This might occur if, for instance, it has entered into some contractual arrangement where it has agreed not to rely on the statutory limitation defence either prior to the dispute arising in the original contract or by subsequent agreement. The High Court of Australia has previously confirmed the enforceability of such an agreement, even where the statute does not expressly permit the lengthening or shortening of limitation periods by agreement. This is not to be confused with the situation where there are statutory time limits which the court must apply strictly and which it has no discretion to extend.
In Germany, generally speaking, claims are subject to a standard federal statutory limitation period of three years. This period commences at the end of the calendar year in which the claim arose and in which the relevant party became aware or ought to have become aware of the circumstances giving rise to the claim. Within certain limits, parties are, in principle, free to contractually provide for shorter or longer periods. Special statutory limitation periods are foreseen, for instance, in the event of ‘dishonest’ conduct or with respect to claims based on injury or death.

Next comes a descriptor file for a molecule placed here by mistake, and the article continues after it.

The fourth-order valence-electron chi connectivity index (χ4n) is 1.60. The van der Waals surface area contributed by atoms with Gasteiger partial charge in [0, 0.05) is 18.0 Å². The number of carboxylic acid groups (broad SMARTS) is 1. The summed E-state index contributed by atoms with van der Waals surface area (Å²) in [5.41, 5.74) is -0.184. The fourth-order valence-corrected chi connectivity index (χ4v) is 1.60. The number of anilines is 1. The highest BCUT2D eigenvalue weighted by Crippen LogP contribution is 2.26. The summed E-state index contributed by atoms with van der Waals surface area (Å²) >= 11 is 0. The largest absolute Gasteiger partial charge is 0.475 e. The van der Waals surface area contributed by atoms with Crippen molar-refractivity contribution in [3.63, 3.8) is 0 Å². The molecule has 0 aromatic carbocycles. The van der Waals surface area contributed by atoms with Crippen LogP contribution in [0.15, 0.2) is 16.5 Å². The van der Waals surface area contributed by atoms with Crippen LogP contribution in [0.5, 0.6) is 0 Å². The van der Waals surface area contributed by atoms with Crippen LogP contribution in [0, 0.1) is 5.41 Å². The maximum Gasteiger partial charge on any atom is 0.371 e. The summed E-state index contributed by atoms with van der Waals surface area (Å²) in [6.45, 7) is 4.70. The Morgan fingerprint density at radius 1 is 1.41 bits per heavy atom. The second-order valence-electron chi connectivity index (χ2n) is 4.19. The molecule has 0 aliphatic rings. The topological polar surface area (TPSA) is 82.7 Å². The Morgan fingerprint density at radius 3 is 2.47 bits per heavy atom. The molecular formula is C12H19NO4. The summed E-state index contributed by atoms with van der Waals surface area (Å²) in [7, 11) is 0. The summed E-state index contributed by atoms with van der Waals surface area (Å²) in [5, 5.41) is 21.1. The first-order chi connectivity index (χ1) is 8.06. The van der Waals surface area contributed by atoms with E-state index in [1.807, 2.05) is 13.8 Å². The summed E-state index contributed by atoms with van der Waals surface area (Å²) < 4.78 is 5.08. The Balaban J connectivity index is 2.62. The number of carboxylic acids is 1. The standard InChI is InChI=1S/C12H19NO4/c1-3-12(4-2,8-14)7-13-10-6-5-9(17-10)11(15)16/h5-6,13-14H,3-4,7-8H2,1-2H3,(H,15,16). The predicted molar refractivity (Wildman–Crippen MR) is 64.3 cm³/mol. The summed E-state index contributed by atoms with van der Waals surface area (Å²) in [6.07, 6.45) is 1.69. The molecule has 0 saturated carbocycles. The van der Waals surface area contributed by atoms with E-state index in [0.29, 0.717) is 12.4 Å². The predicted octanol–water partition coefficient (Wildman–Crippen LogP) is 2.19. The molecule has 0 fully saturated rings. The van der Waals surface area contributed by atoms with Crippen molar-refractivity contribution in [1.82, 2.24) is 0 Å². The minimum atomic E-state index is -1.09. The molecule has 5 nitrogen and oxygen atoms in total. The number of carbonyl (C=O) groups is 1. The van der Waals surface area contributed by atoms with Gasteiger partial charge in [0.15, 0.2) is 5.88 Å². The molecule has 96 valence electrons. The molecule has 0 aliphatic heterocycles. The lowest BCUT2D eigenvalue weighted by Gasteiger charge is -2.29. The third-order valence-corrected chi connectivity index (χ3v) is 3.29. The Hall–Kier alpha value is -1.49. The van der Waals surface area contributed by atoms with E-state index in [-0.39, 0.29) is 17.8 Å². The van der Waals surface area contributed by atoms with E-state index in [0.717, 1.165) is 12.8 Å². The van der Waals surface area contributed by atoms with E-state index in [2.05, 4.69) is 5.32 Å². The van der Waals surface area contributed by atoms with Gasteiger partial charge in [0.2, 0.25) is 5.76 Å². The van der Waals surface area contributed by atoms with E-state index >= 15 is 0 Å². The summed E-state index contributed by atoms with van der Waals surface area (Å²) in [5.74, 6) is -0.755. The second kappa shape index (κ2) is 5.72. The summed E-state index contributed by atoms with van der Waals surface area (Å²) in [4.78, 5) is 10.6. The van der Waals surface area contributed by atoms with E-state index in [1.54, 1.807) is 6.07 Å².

German statutory law also provides that specific events will lead to a ‘suspension’ of the limitation period, stopping it from running and thereby effectively extending the time available to initiate ‘formal’ proceedings. One such event is negotiations between the parties, which merely requires that there are exchanges between the parties relating to the claim in question or the circumstances underlying the claim. In this way, the approach taken in Germany avoids the downside noted above, that parties may be forced to commence proceedings even if they are engaging in productive settlement discussions. Further, the commencement of litigation or arbitration suspends any applicable limitation period.
The legal consequences of the expiry of any limitation period are quite similar to the ones set out above in relation to the common law position: claims do not automatically expire after the lapse of the limitation period, and the respective party is likewise not prevented from asserting a time-barred claim in any litigation or arbitration proceedings. Rather, German statutory law entitles the counterparty to raise a defence against any time-barred claim, which would then prevent the enforcement of the claim.
However, a time-barred claim may still be set off against any payment claim, provided the set-off situation – the existence of the respective claim and ‘counterclaim’ – arose prior to the lapse of the applicable limitation period. In addition, to the extent that an amount forming part of a claim that subsequently becomes time-barred had already been legally retained, it must not be returned. Moreover, security rights ‘in rem’ remain enforceable even where the secured claim has become time-barred.